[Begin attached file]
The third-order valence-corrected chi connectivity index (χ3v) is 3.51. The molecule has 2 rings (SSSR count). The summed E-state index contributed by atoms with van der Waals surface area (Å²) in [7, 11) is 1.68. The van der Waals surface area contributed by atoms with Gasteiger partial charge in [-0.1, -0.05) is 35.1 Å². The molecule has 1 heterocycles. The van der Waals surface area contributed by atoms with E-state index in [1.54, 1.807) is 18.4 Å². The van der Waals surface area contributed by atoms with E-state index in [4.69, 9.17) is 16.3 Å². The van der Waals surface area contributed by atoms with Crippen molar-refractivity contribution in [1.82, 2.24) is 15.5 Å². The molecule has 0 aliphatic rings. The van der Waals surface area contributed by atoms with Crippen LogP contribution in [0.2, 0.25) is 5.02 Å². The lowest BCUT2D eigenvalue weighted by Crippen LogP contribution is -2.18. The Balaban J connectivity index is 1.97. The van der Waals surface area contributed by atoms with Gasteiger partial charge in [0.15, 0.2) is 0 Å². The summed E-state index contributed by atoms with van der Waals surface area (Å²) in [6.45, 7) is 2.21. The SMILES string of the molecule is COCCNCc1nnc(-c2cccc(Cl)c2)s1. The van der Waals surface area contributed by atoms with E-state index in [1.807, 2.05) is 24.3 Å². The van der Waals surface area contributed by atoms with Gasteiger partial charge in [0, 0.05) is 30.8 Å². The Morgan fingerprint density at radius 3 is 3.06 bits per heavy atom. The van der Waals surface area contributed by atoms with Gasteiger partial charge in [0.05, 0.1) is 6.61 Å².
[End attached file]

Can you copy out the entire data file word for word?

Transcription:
The third-order valence-corrected chi connectivity index (χ3v) is 3.51. The molecule has 2 rings (SSSR count). The summed E-state index contributed by atoms with van der Waals surface area (Å²) in [7, 11) is 1.68. The van der Waals surface area contributed by atoms with Gasteiger partial charge in [-0.1, -0.05) is 35.1 Å². The molecule has 1 heterocycles. The van der Waals surface area contributed by atoms with E-state index in [1.54, 1.807) is 18.4 Å². The van der Waals surface area contributed by atoms with E-state index in [4.69, 9.17) is 16.3 Å². The van der Waals surface area contributed by atoms with Crippen molar-refractivity contribution in [1.82, 2.24) is 15.5 Å². The molecule has 0 aliphatic rings. The van der Waals surface area contributed by atoms with Crippen LogP contribution in [0.2, 0.25) is 5.02 Å². The lowest BCUT2D eigenvalue weighted by Crippen LogP contribution is -2.18. The Balaban J connectivity index is 1.97. The van der Waals surface area contributed by atoms with Gasteiger partial charge in [0.15, 0.2) is 0 Å². The summed E-state index contributed by atoms with van der Waals surface area (Å²) in [6.45, 7) is 2.21. The SMILES string of the molecule is COCCNCc1nnc(-c2cccc(Cl)c2)s1. The van der Waals surface area contributed by atoms with E-state index in [1.807, 2.05) is 24.3 Å². The van der Waals surface area contributed by atoms with Gasteiger partial charge in [0, 0.05) is 30.8 Å². The Morgan fingerprint density at radius 3 is 3.06 bits per heavy atom. The van der Waals surface area contributed by atoms with Gasteiger partial charge in [0.05, 0.1) is 6.61 Å².